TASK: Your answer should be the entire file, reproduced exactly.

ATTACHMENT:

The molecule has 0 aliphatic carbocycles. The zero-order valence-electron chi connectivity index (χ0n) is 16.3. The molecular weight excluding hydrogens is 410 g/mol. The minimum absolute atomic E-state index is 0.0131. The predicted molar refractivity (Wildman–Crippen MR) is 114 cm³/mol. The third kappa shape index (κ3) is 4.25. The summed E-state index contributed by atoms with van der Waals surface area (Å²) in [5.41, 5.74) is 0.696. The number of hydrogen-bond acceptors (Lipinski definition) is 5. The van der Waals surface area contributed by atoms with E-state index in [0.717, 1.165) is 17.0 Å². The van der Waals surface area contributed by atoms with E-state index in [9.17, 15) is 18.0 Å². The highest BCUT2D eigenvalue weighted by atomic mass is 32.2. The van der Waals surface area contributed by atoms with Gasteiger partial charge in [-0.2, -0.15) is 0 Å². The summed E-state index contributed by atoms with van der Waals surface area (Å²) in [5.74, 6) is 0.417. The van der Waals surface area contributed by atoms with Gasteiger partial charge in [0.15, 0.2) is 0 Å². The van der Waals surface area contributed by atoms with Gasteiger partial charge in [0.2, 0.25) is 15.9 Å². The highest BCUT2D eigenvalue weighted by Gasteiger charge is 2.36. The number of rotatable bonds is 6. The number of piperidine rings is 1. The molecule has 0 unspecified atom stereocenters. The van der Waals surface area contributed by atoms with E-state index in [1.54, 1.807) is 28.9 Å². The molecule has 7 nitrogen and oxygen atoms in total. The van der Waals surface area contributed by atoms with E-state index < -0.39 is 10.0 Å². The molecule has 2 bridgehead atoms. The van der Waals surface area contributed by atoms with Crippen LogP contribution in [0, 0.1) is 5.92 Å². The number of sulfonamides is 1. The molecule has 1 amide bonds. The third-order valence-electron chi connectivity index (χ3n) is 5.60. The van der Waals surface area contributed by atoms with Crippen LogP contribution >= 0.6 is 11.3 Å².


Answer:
The molecule has 0 aliphatic carbocycles. The zero-order valence-electron chi connectivity index (χ0n) is 16.3. The molecular weight excluding hydrogens is 410 g/mol. The minimum absolute atomic E-state index is 0.0131. The predicted molar refractivity (Wildman–Crippen MR) is 114 cm³/mol. The third kappa shape index (κ3) is 4.25. The summed E-state index contributed by atoms with van der Waals surface area (Å²) in [5.41, 5.74) is 0.696. The number of hydrogen-bond acceptors (Lipinski definition) is 5. The van der Waals surface area contributed by atoms with E-state index in [0.717, 1.165) is 17.0 Å². The van der Waals surface area contributed by atoms with E-state index in [9.17, 15) is 18.0 Å². The highest BCUT2D eigenvalue weighted by atomic mass is 32.2. The van der Waals surface area contributed by atoms with Gasteiger partial charge in [-0.2, -0.15) is 0 Å². The summed E-state index contributed by atoms with van der Waals surface area (Å²) in [5.74, 6) is 0.417. The van der Waals surface area contributed by atoms with Gasteiger partial charge in [0.15, 0.2) is 0 Å². The van der Waals surface area contributed by atoms with Gasteiger partial charge in [0.2, 0.25) is 15.9 Å². The highest BCUT2D eigenvalue weighted by Gasteiger charge is 2.36. The number of rotatable bonds is 6. The number of piperidine rings is 1. The molecule has 0 unspecified atom stereocenters. The van der Waals surface area contributed by atoms with E-state index in [1.54, 1.807) is 28.9 Å². The molecule has 7 nitrogen and oxygen atoms in total. The van der Waals surface area contributed by atoms with E-state index < -0.39 is 10.0 Å². The molecule has 2 bridgehead atoms. The van der Waals surface area contributed by atoms with Crippen LogP contribution in [0, 0.1) is 5.92 Å². The number of sulfonamides is 1. The molecule has 1 amide bonds. The third-order valence-electron chi connectivity index (χ3n) is 5.60. The van der Waals surface area contributed by atoms with Crippen LogP contribution >= 0.6 is 11.3 Å².